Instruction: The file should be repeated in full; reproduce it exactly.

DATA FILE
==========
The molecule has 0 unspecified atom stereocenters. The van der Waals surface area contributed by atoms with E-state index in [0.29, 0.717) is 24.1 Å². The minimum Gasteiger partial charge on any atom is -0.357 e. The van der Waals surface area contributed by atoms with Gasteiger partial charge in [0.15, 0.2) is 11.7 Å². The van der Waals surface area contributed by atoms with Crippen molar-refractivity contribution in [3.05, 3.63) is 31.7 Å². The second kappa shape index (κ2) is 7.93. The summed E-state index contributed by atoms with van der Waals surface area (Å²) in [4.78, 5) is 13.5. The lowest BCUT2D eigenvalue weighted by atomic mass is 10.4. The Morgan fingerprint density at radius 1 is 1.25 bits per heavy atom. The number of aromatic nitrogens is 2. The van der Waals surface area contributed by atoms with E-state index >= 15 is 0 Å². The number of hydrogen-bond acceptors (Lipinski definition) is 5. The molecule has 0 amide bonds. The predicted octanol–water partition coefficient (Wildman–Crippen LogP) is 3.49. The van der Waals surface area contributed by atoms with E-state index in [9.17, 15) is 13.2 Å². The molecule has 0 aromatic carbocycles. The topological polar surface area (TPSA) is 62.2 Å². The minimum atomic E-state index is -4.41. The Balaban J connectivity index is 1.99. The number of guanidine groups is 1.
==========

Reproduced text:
The molecule has 0 unspecified atom stereocenters. The van der Waals surface area contributed by atoms with E-state index in [0.29, 0.717) is 24.1 Å². The minimum Gasteiger partial charge on any atom is -0.357 e. The van der Waals surface area contributed by atoms with Gasteiger partial charge in [0.15, 0.2) is 11.7 Å². The van der Waals surface area contributed by atoms with Crippen molar-refractivity contribution in [3.05, 3.63) is 31.7 Å². The second kappa shape index (κ2) is 7.93. The summed E-state index contributed by atoms with van der Waals surface area (Å²) in [4.78, 5) is 13.5. The lowest BCUT2D eigenvalue weighted by atomic mass is 10.4. The Morgan fingerprint density at radius 1 is 1.25 bits per heavy atom. The number of aromatic nitrogens is 2. The van der Waals surface area contributed by atoms with E-state index >= 15 is 0 Å². The number of hydrogen-bond acceptors (Lipinski definition) is 5. The molecule has 0 amide bonds. The predicted octanol–water partition coefficient (Wildman–Crippen LogP) is 3.49. The van der Waals surface area contributed by atoms with E-state index in [9.17, 15) is 13.2 Å². The molecule has 0 aromatic carbocycles. The topological polar surface area (TPSA) is 62.2 Å². The minimum atomic E-state index is -4.41. The Balaban J connectivity index is 1.99. The number of guanidine groups is 1.